by Jemima Tabaert

The International Workshop On Mathematics Of Climate Change And Natural Disasters took place in São José dos Campos, Brazil between 29th August and 2nd September.

This trilateral workshop between the UK, Uruguay, and Brazil brought together researchers from a wide range of disciplines including mathematicians, computer scientists, meteorologists, statisticians, biologists, geoscientists, oceanographers and physicists. Most attendees were early career researchers, and much of the workshop was spent in working groups with the aim of discussing future research topics concerning adaptation, mitigation and resilience in the context of climate change. Each group created a set of open problems suitable for future international collaborative projects on the timescale of 2-4 years.

Our working group title was Modeling and Computer Architecture. This broad topic allowed for both discussions of general areas of interest such as model reduction, and accounting for correlated correlation and model errors within a data assimilation framework, but also more specific problems relating to landslides and hydrology. These discussions were narrowed down into multiple project proposals, with open questions providing concrete suggestions for avenues of interest which will hopefully be taken forward.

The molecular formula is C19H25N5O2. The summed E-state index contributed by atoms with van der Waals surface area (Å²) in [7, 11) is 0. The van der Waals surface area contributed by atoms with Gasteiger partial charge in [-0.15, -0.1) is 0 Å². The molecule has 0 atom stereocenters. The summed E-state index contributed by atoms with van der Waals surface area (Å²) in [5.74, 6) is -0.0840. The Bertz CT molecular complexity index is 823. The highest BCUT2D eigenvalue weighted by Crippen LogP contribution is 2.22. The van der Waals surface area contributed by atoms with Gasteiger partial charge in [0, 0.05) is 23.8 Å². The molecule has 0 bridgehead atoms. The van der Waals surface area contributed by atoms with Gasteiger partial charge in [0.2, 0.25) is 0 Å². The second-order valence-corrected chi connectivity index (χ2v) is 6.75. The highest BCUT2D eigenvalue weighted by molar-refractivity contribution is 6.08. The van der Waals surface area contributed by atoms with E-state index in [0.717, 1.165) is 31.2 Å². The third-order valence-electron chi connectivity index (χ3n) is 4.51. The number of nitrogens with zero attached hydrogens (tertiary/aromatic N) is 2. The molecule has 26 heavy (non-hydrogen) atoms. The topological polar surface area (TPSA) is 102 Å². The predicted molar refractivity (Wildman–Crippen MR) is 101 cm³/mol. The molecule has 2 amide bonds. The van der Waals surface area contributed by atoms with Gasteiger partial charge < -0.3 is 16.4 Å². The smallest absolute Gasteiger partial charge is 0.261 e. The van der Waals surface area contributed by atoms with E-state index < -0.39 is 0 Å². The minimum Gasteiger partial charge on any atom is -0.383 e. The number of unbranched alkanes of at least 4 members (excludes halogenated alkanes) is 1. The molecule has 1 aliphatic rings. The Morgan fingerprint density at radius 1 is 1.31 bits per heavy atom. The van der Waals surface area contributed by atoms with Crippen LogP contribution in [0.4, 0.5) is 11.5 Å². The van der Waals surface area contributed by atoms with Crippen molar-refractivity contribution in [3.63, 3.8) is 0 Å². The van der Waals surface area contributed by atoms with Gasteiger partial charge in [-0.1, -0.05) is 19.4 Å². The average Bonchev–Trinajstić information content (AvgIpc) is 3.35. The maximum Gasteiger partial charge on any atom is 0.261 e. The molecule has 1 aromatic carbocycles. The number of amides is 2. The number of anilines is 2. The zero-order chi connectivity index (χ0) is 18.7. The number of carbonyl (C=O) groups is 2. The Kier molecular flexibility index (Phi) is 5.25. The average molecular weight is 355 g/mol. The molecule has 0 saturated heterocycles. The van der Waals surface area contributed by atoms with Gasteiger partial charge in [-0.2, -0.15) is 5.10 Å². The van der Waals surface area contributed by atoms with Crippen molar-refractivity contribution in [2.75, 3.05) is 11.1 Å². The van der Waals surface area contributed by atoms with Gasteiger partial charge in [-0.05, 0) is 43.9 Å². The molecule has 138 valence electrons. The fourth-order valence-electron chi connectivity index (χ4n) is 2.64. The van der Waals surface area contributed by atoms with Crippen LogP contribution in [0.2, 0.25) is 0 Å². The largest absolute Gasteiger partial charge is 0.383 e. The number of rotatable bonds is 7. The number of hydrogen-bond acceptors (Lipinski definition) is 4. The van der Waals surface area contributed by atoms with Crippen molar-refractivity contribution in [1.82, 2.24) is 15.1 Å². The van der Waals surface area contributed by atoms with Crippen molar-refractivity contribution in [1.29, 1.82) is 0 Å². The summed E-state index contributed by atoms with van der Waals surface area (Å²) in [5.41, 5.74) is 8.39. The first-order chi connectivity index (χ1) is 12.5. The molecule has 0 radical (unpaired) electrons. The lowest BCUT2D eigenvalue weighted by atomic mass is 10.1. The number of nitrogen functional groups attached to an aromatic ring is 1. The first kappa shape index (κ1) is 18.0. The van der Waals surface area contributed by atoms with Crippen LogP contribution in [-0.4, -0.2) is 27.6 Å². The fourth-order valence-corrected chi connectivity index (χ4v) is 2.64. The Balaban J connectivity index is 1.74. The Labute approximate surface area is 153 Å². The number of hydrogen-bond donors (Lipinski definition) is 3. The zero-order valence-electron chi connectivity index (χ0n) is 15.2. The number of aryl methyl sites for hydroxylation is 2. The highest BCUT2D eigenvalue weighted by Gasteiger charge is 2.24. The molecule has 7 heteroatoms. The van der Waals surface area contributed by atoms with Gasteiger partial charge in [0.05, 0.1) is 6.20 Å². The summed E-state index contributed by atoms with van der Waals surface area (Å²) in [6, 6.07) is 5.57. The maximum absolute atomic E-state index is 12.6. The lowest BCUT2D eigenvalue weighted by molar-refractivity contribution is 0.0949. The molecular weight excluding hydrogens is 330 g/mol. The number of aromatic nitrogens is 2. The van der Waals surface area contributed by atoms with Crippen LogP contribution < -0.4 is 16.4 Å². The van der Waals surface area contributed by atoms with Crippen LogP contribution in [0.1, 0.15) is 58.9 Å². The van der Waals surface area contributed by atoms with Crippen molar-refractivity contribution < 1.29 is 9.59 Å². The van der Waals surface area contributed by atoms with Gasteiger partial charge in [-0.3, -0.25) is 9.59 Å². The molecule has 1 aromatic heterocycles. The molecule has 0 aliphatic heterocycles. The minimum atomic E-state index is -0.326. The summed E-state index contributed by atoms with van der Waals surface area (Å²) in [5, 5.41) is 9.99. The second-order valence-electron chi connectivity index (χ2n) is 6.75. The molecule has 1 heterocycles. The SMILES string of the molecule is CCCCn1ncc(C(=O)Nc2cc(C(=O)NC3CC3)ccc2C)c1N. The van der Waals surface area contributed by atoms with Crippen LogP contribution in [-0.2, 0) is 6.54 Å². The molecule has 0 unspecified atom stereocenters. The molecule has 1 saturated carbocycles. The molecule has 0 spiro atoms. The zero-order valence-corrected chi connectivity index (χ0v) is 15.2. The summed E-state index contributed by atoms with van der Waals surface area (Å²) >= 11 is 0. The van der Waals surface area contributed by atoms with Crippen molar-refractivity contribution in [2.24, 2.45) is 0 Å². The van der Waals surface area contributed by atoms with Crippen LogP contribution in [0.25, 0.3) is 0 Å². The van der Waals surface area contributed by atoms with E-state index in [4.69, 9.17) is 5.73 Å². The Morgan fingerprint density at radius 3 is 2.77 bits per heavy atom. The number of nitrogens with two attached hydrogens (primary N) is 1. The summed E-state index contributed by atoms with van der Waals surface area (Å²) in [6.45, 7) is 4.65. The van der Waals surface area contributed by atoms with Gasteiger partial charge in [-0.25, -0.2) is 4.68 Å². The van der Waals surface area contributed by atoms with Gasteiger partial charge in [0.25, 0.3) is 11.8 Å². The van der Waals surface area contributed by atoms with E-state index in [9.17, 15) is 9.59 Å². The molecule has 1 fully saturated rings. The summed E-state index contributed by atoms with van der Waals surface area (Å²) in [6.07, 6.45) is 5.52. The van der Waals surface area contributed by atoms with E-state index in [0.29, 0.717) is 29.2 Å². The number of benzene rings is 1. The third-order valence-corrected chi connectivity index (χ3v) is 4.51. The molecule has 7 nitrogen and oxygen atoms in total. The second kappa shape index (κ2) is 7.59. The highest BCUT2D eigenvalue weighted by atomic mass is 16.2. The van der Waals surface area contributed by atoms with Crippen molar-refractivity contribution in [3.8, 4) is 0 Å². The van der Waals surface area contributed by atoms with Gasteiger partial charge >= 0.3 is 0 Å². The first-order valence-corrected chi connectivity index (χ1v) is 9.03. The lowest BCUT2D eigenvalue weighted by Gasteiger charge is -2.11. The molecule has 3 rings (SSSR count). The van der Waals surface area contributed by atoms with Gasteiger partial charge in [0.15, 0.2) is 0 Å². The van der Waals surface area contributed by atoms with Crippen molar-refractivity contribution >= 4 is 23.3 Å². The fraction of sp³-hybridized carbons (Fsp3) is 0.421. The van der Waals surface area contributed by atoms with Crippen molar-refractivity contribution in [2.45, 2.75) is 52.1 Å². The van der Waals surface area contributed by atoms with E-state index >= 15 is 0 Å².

As well as having the opportunity to discuss important research questions, finding out more about the specific issues faced in Brazil was extremely interesting. Our Brazilian hosts were very generous with their time, telling us all about the use of renewables, the impact of flooding in terms of disease and how landslide prediction needs are different to those in the USA and Europe. As conferences and papers can sometimes feel very Northern hemisphere dominated, it was valuable to get a perspective on NWP and climate challenges in the Southern hemisphere.

After the conference, a few of the UK party were lucky enough to spend a few days on holiday in Rio. This was a great way to round off our first trip to the Southern hemisphere and a week of great scientific and cultural discussion.